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LONG QT SYNDROME

LONG QT SYNDROME

The long Qt syndrome causes sudden cardiac death in the youth.

Long QT syndrome is a major cause of sudden death among young people. It can be congenital or acquired. Its appearance is usually associated with drugs and electrolyte imbalance (hypokalemia, hypocalcemia, and hypomagnesemia). The clinical presentation varies and ranges from asymptomatic patients (diagnosed by family screening) to patients with syncope, seizures, ventricular arrhythmias, ventricular fibrillation and typically torsades de pointes.

Genetics
Congenital form is associated with mutations in genes encoding ion channels and related proteins. Prolongation of the QT interval may arise for a decrease in potassium current repolarization or inadequate delay sodium entry in myocyte. To date more than 500 have described mutations and polymorphisms in the 130 long QT syndrome generating 10 different types. Although almost all disorders inducing long QT intervals are associated with alterations in the potassium channel, certain types are associated with alterations in sodium channel.
All mutations in the potassium channels (IKs, IKr, Iki) cause functional loss, which reduces the release of potassium from the cells. This means that the channels are kept open longer, so that the QT interval is prolonged due to longer ventricular repolarization. The many mutations which have been described, 300 are located in six potassium channel genes different and represent a 50% -60% of clinical cases of long QT syndrome. One is the KCNQ1 (KvLQT1), which binds to the protein encoded by the gene KCNE1 (minK) to form a functional complex Iks. KCNQ1 mutations result in a 40% -50% of cases of long QT, including long QT syndrome type 1, the most common of all types of long QT syndrome, characterized by delayed and repolarization after prolonged QT interval.
When their heritage stems from an autosomal dominant pattern, called Romano-Ward syndrome and, when original autosomal recessive, it is the Jervell and Lange-Nielsen, which is often associated with deafness. Recently described six new mutations two intron exon four. For the KCNE1 gene have been described to date five mutations that lead to 2% -5% of cases of long QT syndrome is believed to be altered complexes and IKr IKs. Other affected gene is KCNH2 (HERG, human-Ethera-go-go-related), which encodes the alpha subunit of complex Ikr. The alpha subunit is determined by the KCNE2 (MiRP1). Ikr This complex is the main inducing rapid repolarization of phase 3. Mutations in KCNH2 (they have identified more than 80) cause functional loss Ikr channel and provide a 35% -45% of cases of long QT syndrome type 2 autosomal dominant inheritance. In the case of the KCNE2 gene, the mutation also creates a channel functional loss, causing the long QT syndrome type 6, very rare (<1%). Another gene involved in long QT syndrome is KCNJ2, found on chromosome 17. This gene encodes Ik1 (Kir2.1) and contributes to phase 3 repolarization maintaining membrane potential. Mutations in this gene are associated with loss of function leading to long QT syndrome 7 or Anderson-Tawil syndrome. The incidence of this syndrome is very low and rarely linked to syncope or sudden death, although there may be episodes of tachycardia polymorphic or bidirectional.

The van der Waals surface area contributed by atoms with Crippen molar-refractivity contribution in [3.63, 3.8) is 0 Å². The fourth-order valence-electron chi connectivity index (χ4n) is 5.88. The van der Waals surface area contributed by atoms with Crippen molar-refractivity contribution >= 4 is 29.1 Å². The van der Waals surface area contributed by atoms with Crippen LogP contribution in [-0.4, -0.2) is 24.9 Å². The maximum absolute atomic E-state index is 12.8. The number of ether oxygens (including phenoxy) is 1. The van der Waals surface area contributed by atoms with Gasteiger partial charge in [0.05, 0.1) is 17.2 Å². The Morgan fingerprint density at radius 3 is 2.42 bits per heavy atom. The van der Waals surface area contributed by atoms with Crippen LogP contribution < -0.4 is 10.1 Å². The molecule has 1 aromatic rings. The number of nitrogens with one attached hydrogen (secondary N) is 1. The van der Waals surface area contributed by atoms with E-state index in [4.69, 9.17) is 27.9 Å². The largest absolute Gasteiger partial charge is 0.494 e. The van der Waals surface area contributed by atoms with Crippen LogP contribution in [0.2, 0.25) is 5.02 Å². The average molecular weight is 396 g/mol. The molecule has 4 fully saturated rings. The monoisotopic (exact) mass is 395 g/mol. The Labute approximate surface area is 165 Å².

Long QT syndrome type 3 is associated with mutations in the SCN5A gene. The mutation causes a defect functional derivative of incomplete inactivation of the channel, which allows the entry of sodium ions continuously in the cell during repolarization, which favors its function. Patients with long QT syndrome type 3 presents arrhythmias and symptoms related to bradycardia at rest (especially at night). Long QT syndrome type 10 is caused by a mutation in the gene encoding subunit SCN4B beta (NaVß4) sodium channel. Beta subunit plays an important role in regulating the kinetics of the channel, signal transduction and expression of the sodium channel subunit. NaVß4 subunit causes a negative shift in the voltage-dependent sodium channel activation. SCN4B This mutation induces a positive change in the inactivation of sodium channels, which increases sodium current and delayed repolarization similar to what happens in the long QT syndrome type 3. Long QT syndrome type 9 is caused by a mutation in caveolin-3. It is believed that this type QT interval increases, affecting the functionality of sodium channels. Mutations in this gene improves the function of the sodium channels, as long QT type 3.
Long QT syndrome 8-also called Timothy syndrome has been described recently. Its defects are due to a mutation that encodes the pore CACNA1C (Cav1.2) cardiac calcium channel type L. This is a rare type, but causes the highest mortality rate. The mutation causes an increase with impaired function and loss ICa channel dependent voltage, which causes a prolongation of the action potential and ECG QT interval extremely long.
Clinically, up to 30% of long QT syndrome have an average QT interval, or at the limit of normal, and therefore require more detailed phenotypic detection and / or genetic screening to establish a diagnosis. Since there is a wide variety of mechanisms that cause this syndrome, it is essential to identify the causative mutations to determine treatment. However, genetic screening is negative in a third of patients.

Cardiovascular Genetics Center
IDIBGI C/ Dr Castany s/n, Parc Hospitalari Martí i Julià (M-2) 17290, Salt, Girona . Tel: 872 987087 · gencardio.diagnostics@gencardio.com